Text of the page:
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Indies at war over music mega merger

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Independent labels are in a public row over whether to back Warner Music's bid for ailing British major EMI. The merger would see the 'Big Four' consolidate into a Big Three.

Impala, which represents indie trade groups worldwide, has spent much of its seven year-life fighting antitrust issues, and was originally formed to help block a Time Warner/EMI tie-up that was abandoned in 2000.

But last week it voted to back the merger, citing concessions made by the Warner Music Group. However, that consensus doesn't include the The Ministry of Sound label, which has withdrawn from British indies trade group AIM, the Association of Independent Music, in protest at Impala's support. MoS said the WMG backing was struck without consultation.

This is quite the turnaround from last June, when Impala sank Sony-BMG's proposed takeover of EMI with a successful legal challenge in the European court, the organisation's vice president, Hein van der Ree, made a prediction:

"This locks the door for an EMI/Warner merger, thankfully."

Why is Impala opening that door now?

A joint statement last week by both WMG and Impala included a commitment by the US giant to back Merlin, the global digital rights licensing agency announced last month at Midem. Impala described this as "no strings attached" funding. It also contained two non-specific terms to restore competitiveness: an promise to divest recordings, and a good behaviour pledge.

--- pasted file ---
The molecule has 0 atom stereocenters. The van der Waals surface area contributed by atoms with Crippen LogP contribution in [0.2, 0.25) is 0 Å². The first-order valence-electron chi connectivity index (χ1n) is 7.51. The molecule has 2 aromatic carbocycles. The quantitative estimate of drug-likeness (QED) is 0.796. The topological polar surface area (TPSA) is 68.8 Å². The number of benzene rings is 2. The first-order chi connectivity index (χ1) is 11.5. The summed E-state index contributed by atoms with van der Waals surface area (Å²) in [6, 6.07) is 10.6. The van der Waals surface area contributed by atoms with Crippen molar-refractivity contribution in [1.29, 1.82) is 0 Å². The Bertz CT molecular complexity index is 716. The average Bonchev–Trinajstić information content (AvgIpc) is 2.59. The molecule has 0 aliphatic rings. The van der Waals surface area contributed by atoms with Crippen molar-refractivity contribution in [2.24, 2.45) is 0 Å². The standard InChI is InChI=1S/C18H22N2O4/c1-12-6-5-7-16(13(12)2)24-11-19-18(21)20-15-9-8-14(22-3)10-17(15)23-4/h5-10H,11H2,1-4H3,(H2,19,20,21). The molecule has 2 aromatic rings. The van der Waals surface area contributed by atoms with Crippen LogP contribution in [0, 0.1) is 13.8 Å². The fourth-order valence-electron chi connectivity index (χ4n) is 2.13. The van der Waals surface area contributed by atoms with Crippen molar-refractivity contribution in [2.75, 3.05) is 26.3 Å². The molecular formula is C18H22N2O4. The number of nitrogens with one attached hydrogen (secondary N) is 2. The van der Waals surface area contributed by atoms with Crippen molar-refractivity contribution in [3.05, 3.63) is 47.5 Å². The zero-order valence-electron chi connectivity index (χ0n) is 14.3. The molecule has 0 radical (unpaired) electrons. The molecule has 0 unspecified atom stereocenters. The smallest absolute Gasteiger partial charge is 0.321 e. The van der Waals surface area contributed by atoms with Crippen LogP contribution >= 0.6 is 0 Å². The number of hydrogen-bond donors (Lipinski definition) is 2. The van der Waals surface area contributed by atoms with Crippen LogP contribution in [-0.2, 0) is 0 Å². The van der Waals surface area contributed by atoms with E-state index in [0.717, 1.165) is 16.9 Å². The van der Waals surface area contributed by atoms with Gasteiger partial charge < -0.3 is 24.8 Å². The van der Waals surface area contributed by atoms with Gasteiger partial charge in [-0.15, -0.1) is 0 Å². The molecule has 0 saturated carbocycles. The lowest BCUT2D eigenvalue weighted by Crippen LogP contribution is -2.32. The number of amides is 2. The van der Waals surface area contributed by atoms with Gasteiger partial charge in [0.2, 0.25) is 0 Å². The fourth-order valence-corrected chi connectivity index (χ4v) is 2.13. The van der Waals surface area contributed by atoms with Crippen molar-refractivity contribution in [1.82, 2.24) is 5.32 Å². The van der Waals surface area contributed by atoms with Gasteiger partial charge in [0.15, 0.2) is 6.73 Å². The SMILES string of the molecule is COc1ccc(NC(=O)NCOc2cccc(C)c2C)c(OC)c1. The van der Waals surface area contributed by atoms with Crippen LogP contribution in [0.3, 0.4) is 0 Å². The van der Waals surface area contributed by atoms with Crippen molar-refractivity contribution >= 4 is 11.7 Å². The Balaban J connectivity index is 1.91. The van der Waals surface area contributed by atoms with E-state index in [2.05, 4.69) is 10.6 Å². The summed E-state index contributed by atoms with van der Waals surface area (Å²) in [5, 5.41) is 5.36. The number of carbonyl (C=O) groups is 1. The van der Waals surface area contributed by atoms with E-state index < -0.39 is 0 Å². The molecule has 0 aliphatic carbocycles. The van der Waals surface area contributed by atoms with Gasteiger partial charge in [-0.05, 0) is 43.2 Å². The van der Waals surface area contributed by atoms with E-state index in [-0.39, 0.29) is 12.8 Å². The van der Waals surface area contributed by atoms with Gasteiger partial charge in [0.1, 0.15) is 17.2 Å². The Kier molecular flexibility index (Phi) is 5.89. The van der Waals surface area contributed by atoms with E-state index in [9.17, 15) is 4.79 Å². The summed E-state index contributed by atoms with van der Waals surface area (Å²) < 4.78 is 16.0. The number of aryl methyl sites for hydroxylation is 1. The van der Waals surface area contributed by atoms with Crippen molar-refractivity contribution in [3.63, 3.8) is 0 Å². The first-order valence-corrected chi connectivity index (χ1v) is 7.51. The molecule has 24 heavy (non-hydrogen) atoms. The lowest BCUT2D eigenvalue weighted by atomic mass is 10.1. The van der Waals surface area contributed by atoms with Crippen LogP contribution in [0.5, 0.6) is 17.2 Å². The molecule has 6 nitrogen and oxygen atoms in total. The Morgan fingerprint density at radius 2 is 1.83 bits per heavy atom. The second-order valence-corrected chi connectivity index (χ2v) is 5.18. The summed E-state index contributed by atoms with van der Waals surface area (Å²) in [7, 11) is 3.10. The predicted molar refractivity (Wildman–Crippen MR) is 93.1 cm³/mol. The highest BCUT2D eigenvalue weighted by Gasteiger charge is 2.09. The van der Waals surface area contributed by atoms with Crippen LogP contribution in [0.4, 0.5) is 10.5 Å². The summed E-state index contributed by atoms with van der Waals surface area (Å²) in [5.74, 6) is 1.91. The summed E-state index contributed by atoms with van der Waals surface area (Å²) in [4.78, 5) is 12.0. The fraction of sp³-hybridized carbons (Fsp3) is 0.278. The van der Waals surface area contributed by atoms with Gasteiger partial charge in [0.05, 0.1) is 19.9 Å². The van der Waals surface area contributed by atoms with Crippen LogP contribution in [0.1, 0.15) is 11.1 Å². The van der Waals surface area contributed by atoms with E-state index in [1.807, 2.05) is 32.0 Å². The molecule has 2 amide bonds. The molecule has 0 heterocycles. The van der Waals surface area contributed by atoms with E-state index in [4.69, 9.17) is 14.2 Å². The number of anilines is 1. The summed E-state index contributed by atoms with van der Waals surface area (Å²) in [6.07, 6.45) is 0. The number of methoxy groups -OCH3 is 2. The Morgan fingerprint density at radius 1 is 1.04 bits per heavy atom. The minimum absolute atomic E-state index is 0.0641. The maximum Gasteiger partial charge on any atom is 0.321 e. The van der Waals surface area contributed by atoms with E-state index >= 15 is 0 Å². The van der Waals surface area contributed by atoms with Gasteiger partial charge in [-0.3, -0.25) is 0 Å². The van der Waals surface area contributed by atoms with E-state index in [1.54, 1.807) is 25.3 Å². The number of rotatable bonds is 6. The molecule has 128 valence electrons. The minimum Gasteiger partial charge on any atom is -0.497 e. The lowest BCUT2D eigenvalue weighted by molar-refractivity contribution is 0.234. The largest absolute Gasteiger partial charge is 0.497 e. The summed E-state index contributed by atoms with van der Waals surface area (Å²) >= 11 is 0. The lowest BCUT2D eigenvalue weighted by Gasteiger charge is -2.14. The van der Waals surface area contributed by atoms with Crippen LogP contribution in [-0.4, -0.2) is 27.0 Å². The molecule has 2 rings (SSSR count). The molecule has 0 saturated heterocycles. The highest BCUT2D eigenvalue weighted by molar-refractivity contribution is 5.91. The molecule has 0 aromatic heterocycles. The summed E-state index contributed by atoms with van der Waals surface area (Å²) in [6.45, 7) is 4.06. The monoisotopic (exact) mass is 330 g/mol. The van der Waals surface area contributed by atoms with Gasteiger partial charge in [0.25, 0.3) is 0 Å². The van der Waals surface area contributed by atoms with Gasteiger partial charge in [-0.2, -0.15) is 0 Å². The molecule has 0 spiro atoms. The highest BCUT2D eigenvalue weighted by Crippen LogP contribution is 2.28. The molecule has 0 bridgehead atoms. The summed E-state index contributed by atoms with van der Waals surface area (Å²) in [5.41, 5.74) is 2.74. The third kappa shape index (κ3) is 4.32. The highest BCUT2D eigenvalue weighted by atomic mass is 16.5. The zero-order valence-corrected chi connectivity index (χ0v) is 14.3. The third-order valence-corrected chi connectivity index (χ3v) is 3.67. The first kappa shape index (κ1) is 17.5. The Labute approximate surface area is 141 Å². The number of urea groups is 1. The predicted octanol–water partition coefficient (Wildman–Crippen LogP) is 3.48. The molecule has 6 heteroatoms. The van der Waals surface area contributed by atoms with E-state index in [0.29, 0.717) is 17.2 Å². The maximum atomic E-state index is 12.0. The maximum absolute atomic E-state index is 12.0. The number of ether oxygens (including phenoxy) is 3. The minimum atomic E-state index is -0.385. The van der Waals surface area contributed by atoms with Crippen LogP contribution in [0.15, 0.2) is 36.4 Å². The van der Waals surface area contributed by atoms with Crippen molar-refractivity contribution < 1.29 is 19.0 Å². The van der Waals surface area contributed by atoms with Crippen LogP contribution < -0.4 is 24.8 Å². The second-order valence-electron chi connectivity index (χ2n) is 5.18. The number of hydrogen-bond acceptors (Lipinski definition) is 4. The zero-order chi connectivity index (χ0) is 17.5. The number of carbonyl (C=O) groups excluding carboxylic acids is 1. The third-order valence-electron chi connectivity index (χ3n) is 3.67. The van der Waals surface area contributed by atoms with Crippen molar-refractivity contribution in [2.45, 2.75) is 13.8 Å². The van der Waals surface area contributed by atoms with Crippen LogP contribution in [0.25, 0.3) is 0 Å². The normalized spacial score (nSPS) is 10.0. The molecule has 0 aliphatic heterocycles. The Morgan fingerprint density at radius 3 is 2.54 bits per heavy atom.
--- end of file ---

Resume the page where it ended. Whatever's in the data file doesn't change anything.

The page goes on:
Impala said WMG's pledges were "assistance to build capacity":

"IMPALA believes that Merlin will serve as a catalyst for entrepreneurialism and diversity on-line. IMPALA believes that the financial and other support being provided through the agreement with WMG provides Merlin with the resources to allow proper aggregation and exploitation of rights by independents which otherwise would take many years to develop," the group said in its statement.

In response to Ministry's resignation, AIM president Alison Wenham added:

"As is entirely to be expected in a democratic organisation, not everyone will always agree with positions which are taken on the issues affecting the market, and all companies are entirely at liberty to exercise their own views in whichever way they choose. Nothing has ever prevented others from taking their own position in respect of Warner EMI, or any other music industry merger in front of the Commission over the past seven years."

Impala and AIM could do well to get the concessions they've won out before their members - who'll then be able to judge the promises on their merits. A further statement is expected this week.®

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